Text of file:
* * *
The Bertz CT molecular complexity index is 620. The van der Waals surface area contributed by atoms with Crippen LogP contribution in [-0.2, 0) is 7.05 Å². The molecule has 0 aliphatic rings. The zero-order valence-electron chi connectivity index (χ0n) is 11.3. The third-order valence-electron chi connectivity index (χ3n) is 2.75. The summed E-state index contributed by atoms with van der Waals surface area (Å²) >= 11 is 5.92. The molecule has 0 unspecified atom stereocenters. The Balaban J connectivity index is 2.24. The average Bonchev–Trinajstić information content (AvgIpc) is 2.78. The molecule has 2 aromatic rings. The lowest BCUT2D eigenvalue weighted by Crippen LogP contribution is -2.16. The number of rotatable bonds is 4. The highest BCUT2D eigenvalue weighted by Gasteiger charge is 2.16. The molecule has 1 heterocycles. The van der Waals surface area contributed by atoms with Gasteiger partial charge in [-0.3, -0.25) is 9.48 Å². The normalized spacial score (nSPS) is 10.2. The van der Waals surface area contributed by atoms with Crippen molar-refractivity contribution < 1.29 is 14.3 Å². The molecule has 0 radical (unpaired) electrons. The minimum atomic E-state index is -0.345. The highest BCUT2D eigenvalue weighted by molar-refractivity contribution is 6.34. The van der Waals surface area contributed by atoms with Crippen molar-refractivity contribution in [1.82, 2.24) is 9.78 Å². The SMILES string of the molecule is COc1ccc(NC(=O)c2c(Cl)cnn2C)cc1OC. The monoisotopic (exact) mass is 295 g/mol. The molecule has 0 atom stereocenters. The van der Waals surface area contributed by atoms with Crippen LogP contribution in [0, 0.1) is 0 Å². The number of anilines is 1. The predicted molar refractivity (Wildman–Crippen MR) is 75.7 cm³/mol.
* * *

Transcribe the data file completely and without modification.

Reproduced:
The Bertz CT molecular complexity index is 620. The van der Waals surface area contributed by atoms with Crippen LogP contribution in [-0.2, 0) is 7.05 Å². The molecule has 0 aliphatic rings. The zero-order valence-electron chi connectivity index (χ0n) is 11.3. The third-order valence-electron chi connectivity index (χ3n) is 2.75. The summed E-state index contributed by atoms with van der Waals surface area (Å²) >= 11 is 5.92. The molecule has 0 unspecified atom stereocenters. The Balaban J connectivity index is 2.24. The average Bonchev–Trinajstić information content (AvgIpc) is 2.78. The molecule has 2 aromatic rings. The lowest BCUT2D eigenvalue weighted by Crippen LogP contribution is -2.16. The number of rotatable bonds is 4. The highest BCUT2D eigenvalue weighted by Gasteiger charge is 2.16. The molecule has 1 heterocycles. The van der Waals surface area contributed by atoms with Gasteiger partial charge in [-0.3, -0.25) is 9.48 Å². The normalized spacial score (nSPS) is 10.2. The van der Waals surface area contributed by atoms with Crippen molar-refractivity contribution < 1.29 is 14.3 Å². The molecule has 0 radical (unpaired) electrons. The minimum atomic E-state index is -0.345. The highest BCUT2D eigenvalue weighted by molar-refractivity contribution is 6.34. The van der Waals surface area contributed by atoms with Crippen molar-refractivity contribution in [1.82, 2.24) is 9.78 Å². The SMILES string of the molecule is COc1ccc(NC(=O)c2c(Cl)cnn2C)cc1OC. The monoisotopic (exact) mass is 295 g/mol. The molecule has 0 atom stereocenters. The van der Waals surface area contributed by atoms with Crippen LogP contribution in [0, 0.1) is 0 Å². The number of anilines is 1. The predicted molar refractivity (Wildman–Crippen MR) is 75.7 cm³/mol.